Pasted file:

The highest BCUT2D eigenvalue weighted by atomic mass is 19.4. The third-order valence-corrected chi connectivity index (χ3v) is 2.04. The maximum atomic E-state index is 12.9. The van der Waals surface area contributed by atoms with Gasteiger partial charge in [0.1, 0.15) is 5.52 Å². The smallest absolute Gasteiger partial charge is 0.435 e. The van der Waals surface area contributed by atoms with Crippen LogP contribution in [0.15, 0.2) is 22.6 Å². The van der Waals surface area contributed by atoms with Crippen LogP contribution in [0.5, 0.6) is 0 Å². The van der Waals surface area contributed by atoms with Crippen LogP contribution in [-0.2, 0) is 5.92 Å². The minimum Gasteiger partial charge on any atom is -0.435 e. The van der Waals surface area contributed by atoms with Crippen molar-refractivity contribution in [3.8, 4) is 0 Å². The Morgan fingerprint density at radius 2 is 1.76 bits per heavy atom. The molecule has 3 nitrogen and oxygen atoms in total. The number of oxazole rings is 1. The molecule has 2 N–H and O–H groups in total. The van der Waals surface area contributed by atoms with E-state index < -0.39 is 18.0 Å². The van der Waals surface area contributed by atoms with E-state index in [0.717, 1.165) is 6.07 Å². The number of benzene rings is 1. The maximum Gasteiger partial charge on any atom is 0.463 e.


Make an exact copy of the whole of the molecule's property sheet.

The highest BCUT2D eigenvalue weighted by atomic mass is 19.4. The third-order valence-corrected chi connectivity index (χ3v) is 2.04. The maximum atomic E-state index is 12.9. The van der Waals surface area contributed by atoms with Gasteiger partial charge in [0.1, 0.15) is 5.52 Å². The smallest absolute Gasteiger partial charge is 0.435 e. The van der Waals surface area contributed by atoms with Crippen LogP contribution in [0.15, 0.2) is 22.6 Å². The van der Waals surface area contributed by atoms with Crippen LogP contribution in [0.5, 0.6) is 0 Å². The van der Waals surface area contributed by atoms with Crippen LogP contribution in [-0.2, 0) is 5.92 Å². The minimum Gasteiger partial charge on any atom is -0.435 e. The van der Waals surface area contributed by atoms with Crippen molar-refractivity contribution in [3.8, 4) is 0 Å². The Morgan fingerprint density at radius 2 is 1.76 bits per heavy atom. The molecule has 3 nitrogen and oxygen atoms in total. The number of oxazole rings is 1. The molecule has 2 N–H and O–H groups in total. The van der Waals surface area contributed by atoms with E-state index < -0.39 is 18.0 Å². The van der Waals surface area contributed by atoms with E-state index in [0.717, 1.165) is 6.07 Å². The number of benzene rings is 1. The maximum Gasteiger partial charge on any atom is 0.463 e.